To achieve a fair and just society with positive outcomes for all, there is an imperative to examine both the structural causes of poverty and inequality and the role that public services play in mitigating and reducing their impacts. A ‘deficit approach’ to the provision of public services has evolved in which services are designed to fill gaps and fix problems. This leads to individuals and communities becoming disempowered and dependent. An alternative lies in asset-based approaches. These change the relationship between the citizen and the state; between those supported by services and those doing the supporting. Asset-based approaches have implications for the structures and culture of public services.
The debate is not confined to one specific policy area. The authors consider asset-based approaches as they are developing in Scotland from three broad perspectives: those of public health, community development and social services. They make the case that the fundamental principles underpinning asset-based approaches are common to all three areas and that they all share ambitions concerned with improving health and wellbeing, reducing the inequality gap and improving life circumstances for all.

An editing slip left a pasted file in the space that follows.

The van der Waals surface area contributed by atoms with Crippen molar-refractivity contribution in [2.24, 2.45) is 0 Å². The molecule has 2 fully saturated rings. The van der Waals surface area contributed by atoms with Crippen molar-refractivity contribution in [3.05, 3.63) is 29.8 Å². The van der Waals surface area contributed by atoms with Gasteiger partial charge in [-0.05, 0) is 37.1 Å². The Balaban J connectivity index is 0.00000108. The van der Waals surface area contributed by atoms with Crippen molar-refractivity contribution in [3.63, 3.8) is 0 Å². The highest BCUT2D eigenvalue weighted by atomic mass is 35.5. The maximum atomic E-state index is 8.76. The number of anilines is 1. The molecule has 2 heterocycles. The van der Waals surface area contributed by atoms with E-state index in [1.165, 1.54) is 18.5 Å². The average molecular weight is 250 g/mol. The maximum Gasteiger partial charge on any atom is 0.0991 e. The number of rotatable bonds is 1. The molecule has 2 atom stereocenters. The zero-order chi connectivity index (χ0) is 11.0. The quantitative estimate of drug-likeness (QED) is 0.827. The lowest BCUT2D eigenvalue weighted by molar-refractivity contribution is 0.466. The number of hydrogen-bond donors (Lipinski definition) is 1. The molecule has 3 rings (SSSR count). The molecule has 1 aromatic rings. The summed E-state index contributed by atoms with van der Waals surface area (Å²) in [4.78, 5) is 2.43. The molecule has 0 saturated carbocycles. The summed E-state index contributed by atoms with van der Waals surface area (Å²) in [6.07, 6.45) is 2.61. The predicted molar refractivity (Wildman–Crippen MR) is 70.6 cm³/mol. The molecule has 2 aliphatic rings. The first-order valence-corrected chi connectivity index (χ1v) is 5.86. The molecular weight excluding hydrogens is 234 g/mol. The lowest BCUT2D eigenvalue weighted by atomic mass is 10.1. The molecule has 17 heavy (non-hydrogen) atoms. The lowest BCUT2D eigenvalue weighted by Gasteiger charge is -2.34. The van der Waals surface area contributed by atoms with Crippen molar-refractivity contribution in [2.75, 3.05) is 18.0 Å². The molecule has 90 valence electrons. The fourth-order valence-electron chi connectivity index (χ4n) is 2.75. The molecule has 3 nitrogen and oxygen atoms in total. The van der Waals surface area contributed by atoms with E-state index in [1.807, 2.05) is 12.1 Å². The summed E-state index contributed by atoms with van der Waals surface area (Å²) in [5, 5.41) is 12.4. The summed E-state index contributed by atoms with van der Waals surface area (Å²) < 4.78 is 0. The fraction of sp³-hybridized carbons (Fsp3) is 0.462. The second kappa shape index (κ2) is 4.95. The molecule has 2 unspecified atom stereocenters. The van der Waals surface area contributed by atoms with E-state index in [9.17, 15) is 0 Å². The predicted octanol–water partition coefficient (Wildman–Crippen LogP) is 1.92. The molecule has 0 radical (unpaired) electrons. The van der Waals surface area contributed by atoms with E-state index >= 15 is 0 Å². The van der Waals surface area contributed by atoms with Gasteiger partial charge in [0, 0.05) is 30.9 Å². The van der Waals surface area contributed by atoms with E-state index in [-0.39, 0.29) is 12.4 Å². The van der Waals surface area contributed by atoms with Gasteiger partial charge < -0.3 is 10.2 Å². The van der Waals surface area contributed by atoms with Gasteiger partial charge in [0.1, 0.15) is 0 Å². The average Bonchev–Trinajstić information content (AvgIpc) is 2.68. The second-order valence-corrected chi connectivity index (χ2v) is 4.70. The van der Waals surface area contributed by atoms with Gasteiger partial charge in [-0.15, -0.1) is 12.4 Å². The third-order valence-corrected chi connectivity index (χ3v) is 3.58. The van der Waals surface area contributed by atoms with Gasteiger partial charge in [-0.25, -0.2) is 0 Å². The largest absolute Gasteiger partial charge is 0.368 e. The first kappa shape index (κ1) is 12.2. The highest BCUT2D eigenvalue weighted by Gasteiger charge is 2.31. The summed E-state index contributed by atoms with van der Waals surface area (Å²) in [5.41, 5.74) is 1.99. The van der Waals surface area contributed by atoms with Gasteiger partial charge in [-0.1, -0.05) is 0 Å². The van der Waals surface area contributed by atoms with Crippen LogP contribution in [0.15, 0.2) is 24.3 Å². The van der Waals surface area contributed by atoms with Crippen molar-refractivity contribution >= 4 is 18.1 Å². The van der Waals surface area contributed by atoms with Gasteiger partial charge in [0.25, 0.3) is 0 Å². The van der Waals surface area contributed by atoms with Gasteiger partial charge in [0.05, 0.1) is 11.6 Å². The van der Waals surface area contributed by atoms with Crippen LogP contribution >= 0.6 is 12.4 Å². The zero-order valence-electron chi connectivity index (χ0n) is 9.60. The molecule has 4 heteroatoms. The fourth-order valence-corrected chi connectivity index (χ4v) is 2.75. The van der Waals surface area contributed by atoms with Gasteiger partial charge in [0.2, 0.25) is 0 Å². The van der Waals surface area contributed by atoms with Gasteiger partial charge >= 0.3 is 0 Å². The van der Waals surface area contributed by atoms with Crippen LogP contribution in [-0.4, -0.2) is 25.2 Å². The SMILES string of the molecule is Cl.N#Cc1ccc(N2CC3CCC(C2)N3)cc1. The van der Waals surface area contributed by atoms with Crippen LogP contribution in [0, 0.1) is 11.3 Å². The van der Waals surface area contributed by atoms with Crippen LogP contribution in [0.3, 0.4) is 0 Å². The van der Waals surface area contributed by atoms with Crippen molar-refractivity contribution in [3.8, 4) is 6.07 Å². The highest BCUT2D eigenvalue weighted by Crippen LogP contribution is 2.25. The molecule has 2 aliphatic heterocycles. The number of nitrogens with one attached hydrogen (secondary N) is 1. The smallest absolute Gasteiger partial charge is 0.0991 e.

In providing a critical overview of the evidence for asset-based approaches, including the background and rationale for the approach; the current policy, political and economic context; and the implications and opportunities for the workforce, this book will be of interest and use to all those seeking change and improvement in the provision of public services whether from policy, practice or academic perspectives.